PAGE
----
NetBen Ramblings about JavaScript and frontend development.

19Nov/10Off

Code on demand

Ever inserted JavaScript libraries in the wrong order? Annoying isn't it? Next to being a little bit irritating, it also prevents some possibilities like async loading. This can be fixed by simply writing your code to be "on demand" friendly. The concept is so blatantly obvious and at first you will scratch your head at the given examples thinking "what's he on about", but you'd be amazed how often people simply don't do it.

A JavaScript goes through two stages when loaded:

  1. evaluation
  2. interpretation/execution

Evaluation can be considered compilation, it simply translates JavaScript to something the browser can run. Interpretation is a runtime stage where code is actually executed where it needs to be executed. Consider the following two .js files

// file: x.js
var x = {
   message : "Hello world"
};
// file: y.js
var y = x.message;
function shout(){
   alert( y );
};

If y.js is loaded before x.js, there will be an "Object not found" or "undefined doesn't have property message" exception, the order of your files are significant and other then refactoring, the only option you have is to simply put the files in the right order. Furthermore when using a dynamic script loader such as RequireJS, you will have to do some extra work to shoehorn your files in the right order still.

The solution is "on demand" coding.

// file: x.js
var x = {
   message : "Hello world"
};
// file: y.js
var y;
function shout(){
   y || ( y = x.message );
   alert( y );
};

What has changed other then having more code? First, the y variable is set when you need it rather then when y.js file is loaded and interpreted. There's still an order issue but it's less painful and best of all, your scripts are now compatible with RequireJS without the need of extra work to maintain interpretation order.

Consider the following RequireJS usage:

require( [ "y.js" , "x.js" ] , function(){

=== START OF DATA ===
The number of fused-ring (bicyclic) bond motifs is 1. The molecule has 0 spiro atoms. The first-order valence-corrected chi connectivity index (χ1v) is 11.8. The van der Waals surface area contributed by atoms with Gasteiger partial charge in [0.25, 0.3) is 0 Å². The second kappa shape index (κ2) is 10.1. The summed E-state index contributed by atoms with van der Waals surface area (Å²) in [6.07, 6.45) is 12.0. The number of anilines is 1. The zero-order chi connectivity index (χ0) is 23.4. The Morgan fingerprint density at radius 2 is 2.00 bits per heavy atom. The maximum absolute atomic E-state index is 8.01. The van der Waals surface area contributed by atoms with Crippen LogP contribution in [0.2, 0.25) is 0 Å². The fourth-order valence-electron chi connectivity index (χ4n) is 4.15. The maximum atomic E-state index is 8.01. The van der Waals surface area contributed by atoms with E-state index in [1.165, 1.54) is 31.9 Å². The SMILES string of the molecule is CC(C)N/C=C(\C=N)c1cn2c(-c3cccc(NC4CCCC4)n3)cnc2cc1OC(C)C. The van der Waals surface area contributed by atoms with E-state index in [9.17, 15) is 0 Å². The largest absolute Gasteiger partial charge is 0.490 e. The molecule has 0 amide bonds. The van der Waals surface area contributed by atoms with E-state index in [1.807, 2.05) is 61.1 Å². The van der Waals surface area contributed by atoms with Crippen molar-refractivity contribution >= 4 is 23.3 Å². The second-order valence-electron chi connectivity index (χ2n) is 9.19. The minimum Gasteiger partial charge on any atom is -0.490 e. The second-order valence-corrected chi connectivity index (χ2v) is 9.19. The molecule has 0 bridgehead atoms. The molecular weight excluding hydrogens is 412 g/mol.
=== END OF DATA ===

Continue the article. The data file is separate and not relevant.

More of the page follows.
shout();
});

This will/can break with the first example since y.js can be interpreted before x.js. However with the "on demand" example, the order became meaningless, so it will work just fine with minimum effort.

Consider another circumstance:

<script src="y.js"></script>
<script src="x.js"></script>
<script>
   window.onload = function () {
      shout();
   }
</script>


This will most certainly break with the first example ( "Object not found" exception ), but again, it will work perfectly fine with the "on demand" example. A little change and your code becomes a heck more robust.

Now why is this important to write about? Well firstly a lot of JavaScript libraries are written with dependency resolving at interpretation time. jQuery and plugins using other plugins springs to mind, even jQueryUI does this when you use an exploded (not concatenated) version. If you ever plan to start using a dynamic script loader, this will simply give you headaches, whereas if they where all written in the "on demand" way, it would be compatible right from the get go.

I seriously hope people will read this, understand the concept and write more robust scripts/plugins/widgets and whatnot. It will create a lot nicer mashup environment up until everyone writes their code the define() way.

Filed under: JavaScript Comments Off
Comments (2) Trackbacks (1)
  1. What is the difference between

    y || (y = x.message);

    and

    y = y || x.message;

    The second form seems more easily readable to me.

  2. Both are premature optimisations to begin with.
    The first does 1 action less when y is truthy, namely the assignment.
    The second always does the assignment, whether y is truthy or falsy.
    The difference in performance is minute tbh…

    I always tend to use the first because it’s usually inside a function that gets called a lot.